Zakat is the third Pillar of Islam; it is an integral part of Islam. It is a required (fard) tax of 2.5% on certain types of wealth and assets that must be distributed to the needy*. There is a broad consensus among scholars that zakat cannot be distributed to non-Muslims. The verb "zakka" in Arabic means to make grow or thrive, to purify, and to improve. Thus, paying one's zakat encompasses all of these meanings. Not everyone is expected to pay zakat; only those whose wealth meets a certain threshold are obligated. And neither is all of one's income subject to zakat; only the amount of accumulated wealth that goes unused for a full year. The pairing “Establish the prayer and pay zakat” occurs 28 times in the Qur’an, indicating the particular importance of zakat. It is as critical as the prayer, and has been referred to by scholars as the partner of the prayer.
Zakat is not a voluntary donation or an act of charity. Allah says in surah al-Tawbah:“Take zakat from their wealth to purify them and cleanse them thereby and pray for them. Your prayers bring relief to them – and Allah is All-Hearing, All-Knowing.” Here, the command
khudh (“take”) is addressed to the taker, not the giver, which implies the authority to take it. One of the first actions of Abu Bakr – the first caliph in Islam after the death of the Prophet ﷺ – after he became Caliph was to fight the tribes who refused to pay zakat , even though some of them accepted the obligation of the prayer. Though‘ Umar and others advised him to have patience with these tribes, Abu Bakr was adamant:“Even if they were to refuse me a hobbling-cord which they used to pay to the Messenger of Allah ﷺ, I would fight them for it. By Allah, I will fight anyone who separates prayer and zakat!
When the Messenger ﷺ sent his Companion Mu’adh Ibn Jabal to govern Yemen, he left him with these words: “Inform them that Allah has made the five prayers each day and night obligatory for them, and that Allah has made the zakat obligatory for them, which would be collected from their wealthy and distributed to their needy.” This hadith,* which opens the very first chapter in Sahih al Bukhari’s Book of Zakat, highlights not only the obligation of paying zakat, but also the localised way in which that obligation was to be carried out.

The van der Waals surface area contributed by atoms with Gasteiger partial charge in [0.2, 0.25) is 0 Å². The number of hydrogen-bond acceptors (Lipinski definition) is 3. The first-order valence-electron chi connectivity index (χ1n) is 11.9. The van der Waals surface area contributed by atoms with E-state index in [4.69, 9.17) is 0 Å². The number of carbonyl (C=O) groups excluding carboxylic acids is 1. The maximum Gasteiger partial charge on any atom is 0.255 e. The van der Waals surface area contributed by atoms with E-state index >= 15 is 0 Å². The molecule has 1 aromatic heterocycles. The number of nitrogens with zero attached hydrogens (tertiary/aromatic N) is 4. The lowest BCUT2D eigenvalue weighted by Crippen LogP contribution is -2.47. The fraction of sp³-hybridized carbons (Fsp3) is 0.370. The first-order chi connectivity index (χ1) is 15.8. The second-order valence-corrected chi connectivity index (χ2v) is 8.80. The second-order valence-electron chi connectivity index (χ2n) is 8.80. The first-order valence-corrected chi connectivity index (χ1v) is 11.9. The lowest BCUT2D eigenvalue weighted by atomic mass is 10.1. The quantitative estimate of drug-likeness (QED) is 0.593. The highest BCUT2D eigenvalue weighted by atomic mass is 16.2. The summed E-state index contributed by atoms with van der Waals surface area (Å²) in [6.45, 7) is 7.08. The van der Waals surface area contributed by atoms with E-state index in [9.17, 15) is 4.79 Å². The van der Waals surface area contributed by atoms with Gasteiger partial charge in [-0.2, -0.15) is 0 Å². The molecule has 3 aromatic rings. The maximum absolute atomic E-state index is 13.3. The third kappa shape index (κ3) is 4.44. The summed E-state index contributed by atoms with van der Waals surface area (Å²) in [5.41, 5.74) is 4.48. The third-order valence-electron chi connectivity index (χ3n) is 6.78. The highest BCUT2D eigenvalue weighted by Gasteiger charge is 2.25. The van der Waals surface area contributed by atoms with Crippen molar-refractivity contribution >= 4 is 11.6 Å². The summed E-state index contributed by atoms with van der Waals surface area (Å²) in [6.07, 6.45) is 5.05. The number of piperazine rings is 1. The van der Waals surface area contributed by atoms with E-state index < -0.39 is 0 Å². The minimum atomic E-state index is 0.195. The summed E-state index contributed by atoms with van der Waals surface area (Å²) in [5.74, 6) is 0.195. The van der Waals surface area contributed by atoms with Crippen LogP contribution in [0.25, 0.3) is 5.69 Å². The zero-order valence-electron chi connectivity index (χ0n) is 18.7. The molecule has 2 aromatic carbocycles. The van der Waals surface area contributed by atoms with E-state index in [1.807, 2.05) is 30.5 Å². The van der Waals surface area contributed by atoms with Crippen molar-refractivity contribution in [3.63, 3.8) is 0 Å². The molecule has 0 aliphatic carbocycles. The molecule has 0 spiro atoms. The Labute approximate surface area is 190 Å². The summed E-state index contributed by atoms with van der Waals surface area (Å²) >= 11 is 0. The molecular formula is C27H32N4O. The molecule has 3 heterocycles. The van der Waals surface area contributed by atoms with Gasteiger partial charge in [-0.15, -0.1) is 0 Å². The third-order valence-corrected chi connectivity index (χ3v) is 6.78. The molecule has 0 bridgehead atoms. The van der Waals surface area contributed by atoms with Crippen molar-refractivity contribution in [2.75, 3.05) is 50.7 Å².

Another hadith* tells the story of an Umayyad governor sending the Companion Imran ibn Husayn to a city to collect the zakat. When Imran returned from that city, the governor asked him: “Where is the zakat you collected?” Imran replied: “Did you send me to bring the zakat? We collected it from where we used to collect in the lifetime of the Messenger of Allah ﷺ, and we spent it where we used to spend during the time of the Messenger of Allah ﷺ.” This shows us that zakat was not to be taken away from where it was collected.
Sahnun reports in his Mudawwana that when Imam Malik was asked where zakat should be distributed, he replied: “Among the people of the land from which the zakat is taken, and in the places where the people from whom it is taken [live].” Based on the aforementioned ahadith and others, the great early scholars of Islam agreed that zakat should be given to the people of the place it is collected from, if people there are in need of it.
The early Muslims leaders took this emphasis on local collection and distribution very seriously. Sufyan al-Thawri, for example, reports that when zakat was taken from the city of Rayy to the city of Kufa 500 miles away, the Caliph ‘Umar II ordered it to be returned to Rayy. 'Umar bin ‘Abd al Aziz is often called the first Mujaddid (renewer) of the deen for calling Muslims back to the Islam of the early community.
There are no reports of any zakat proceeds being transferred from one area to another during the life of the Prophet ﷺ. This is why when, after the Companion Mu'adh sent one-third of the zakat he collected from Yemen to Medina, Caliph ‘Umar initially admonished him, saying he was sent to Yemen to take from their rich and give to their poor. To this Mu’adh replied: “I would not have sent you anything had I found someone to take it from me.” Such was the astonishing impact of locally collected and distributed zakat that only a few years after being sent to Yemen by the Prophet ﷺ, Mu'adh could no longer find anyone in need around him. Only then was the zakat sent away from the area in which it was collected.
*In terms of who is eligible for zakat, Allah says in His Book: Zakat is for the poor, the destitute, those who work to collect it, reconciling people’s hearts, freeing slaves, those in debt, spending in the Way of Allah, and travellers – a legal obligation from Allah, and Allah is All-Knowing, All-Wise. (9:60)
*Sahih al-Bukhari 1395
*Sunan Abi Dawud 1625